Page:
2018 Administrative Fellows Reports

Justin Boyd
Had a great time at the NCAA conference in Grand Rapids. The fellows met up early so I immediately had a group of friends and felt very welcomed. This warm feeling carried over for the whole conference, because there is only one agenda you really do feel included in all the goings-on and each new session brings chances to meet others and hear their stories. Hearing how other administrators have been right where you are and how they managed it was comforting and extremely valuable. Really enjoyed it and am looking forward to next year.

Bree Edwards
Hosting the NCAA conference in Grand Rapids, during ArtPrize allowed attendees to experience the city at a peak arts time of year, as well as gain a better understanding of the Kendall College local ecosystem.  It was of interest to me to better understand how Kendall College was both an incubator and partner for several local designers and non-profits that are thriving in and improving the city of Grand Rapids. 

The individual sessions allowed small groups to take deeper dives into topics such as structural challenges facing a new department chair and dean, resilience through budget cuts, being accountable to local communities and the complexities of creating safe and inclusive spaces, for everyone.

Something that stood out for me is that the NCAA conference is for artists, who are also administrators.  With the prevalence of arts administration programs, NCAA stands out as a group of professionals who keep the arts first and foremost in the work they do.

Sandra Murchison
I was so fortunate to be a part of the 2018 NCAA Fellows cohort as I was immediately swept up into this warm and embracing group.  My intention in becoming a Fellow was to try and fully absorb sage advice from those who have been able to finagle demanding careers while still accomplishing meaningful work.  Indeed, it was great to gather with leaders who have been able to meet the complexities of their jobs with words and actions that remain hopeful and positive. 

My mentor Hester Stinnett was at my side throughout the conference with a stunning sense of supreme calmness and clarity about what truly matters.  Likewise, it was so interesting to listen to the Ignite Sessions which included ambitious projects that intertwine community and art school functions.  There was a good amount of talk about what being an effective leader requires and an emphasis on social practices in artworks and administrative works.  

Grand Rapids proved to be a well-endowed, artistically interwoven small city which reminded me of the little engine that couldwith its SiTE:LAB Art Prize venue, rejuvenating Meijer Gardens and KCAD connections to the hospital, its museum and public schools.  I left NCAA feeling like my level of tenacity and fortitude for doing impactful work in the midst of daily demands was restored.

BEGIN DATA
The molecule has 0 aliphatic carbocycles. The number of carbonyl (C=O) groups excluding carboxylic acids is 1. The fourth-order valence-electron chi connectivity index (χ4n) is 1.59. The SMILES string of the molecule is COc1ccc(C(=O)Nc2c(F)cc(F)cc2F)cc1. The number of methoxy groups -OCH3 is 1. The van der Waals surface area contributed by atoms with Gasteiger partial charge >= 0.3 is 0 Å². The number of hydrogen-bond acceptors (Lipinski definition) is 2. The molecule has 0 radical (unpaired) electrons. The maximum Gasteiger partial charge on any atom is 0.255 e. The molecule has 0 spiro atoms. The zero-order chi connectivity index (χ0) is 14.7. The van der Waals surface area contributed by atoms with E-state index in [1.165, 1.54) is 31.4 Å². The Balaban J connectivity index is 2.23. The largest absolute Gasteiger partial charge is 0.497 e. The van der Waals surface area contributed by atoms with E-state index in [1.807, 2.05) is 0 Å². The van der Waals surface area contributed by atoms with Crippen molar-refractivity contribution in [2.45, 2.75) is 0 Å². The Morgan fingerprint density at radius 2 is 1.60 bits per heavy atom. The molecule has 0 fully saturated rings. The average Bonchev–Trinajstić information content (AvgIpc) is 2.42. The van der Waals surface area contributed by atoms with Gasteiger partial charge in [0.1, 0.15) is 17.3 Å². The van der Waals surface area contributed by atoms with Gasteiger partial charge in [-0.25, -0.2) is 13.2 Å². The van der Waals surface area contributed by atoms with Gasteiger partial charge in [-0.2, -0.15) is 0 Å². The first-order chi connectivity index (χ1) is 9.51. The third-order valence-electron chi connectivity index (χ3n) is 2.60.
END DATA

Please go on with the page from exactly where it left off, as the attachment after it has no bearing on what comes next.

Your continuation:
Paige Williams
After an arduous week of meetings in March of 2018, I was driving our National Association of Art and Design (NASAD) site team leader, Jim Hopfensperger, to the airport.  Never missing an opportunity to enlighten, Jim asked if I was a member of NCAA, the “coolest organization with the coolest members”. Immediately, upon my return home, I registered. (Within moments there was a message in my inbox from Jim: “I see you joined”!)

The following summer I was thrilled to learn that I had been accepted as a fellow and that Jim Hopfensperger was to be my mentor. Anyone that knows Jim will understand my good fortune. He proceeded to mentor me immediately and we had several phone conversations. I was struggling with certain transitions from Studio Arts Chair to Academic Dean and Jim provided me with supportive guidance. He also gave me homework prior to the conference, in order to make the most of my experience. I researched and identified 10 members that I would contact, whose college programs, locations or setting might provide some insight for my own. 

I was also fortunate that my Fellows cohort planned to meet prior to the first session, so I began the conference, already knowing five other new NCAA members. We were able to connect, commiserate and support each other throughout the inspirational events. The conference was inspiring and provided numerous opportunities for discussion and collaboration. I was welcomed by every member I met and humbled by the generosity to share ideas and information. I have never been a “first timer” at a conference where there wasn’t some time spent in the corner, working up my nerve to interject myself into a conversation of, obviously, organizational veterans. 

Brooke White
This past NCAA conference in Grand Rapids, MI was a fantastic experience! As a new Chair, I found the conference to be a warm, welcoming environment where everyone I met was happy to provide their support and knowledge. One of the best things that has resulted from being an NCAA fellow has been the development of lasting relationships with so many knowledgeable people in the field. My favorite memory from the conference was being able to spend the afternoon with my mentor walking through the botanical gardens in Grand Rapids and discussing with her and several other administrators about their experiences. Individualized mentorship time like this is hard to create and I was thankful for that walk! 

Overall, I was truly inspired by the programming that Kendall College of Art and Design organized. Grand Rapids provided a fantastic backdrop to the conference theme, Transforming Communities Through Art and Design, which took place during their annual Art Prize event. Conference panels, speakers and exhibitions focused on the important role that social practice and collaboration in art education impacts the community of Grand Rapids, MI. My experiences as an NCAA Fellow continue to develop everyday and I look forward seeing everyone at the next conference in 2019!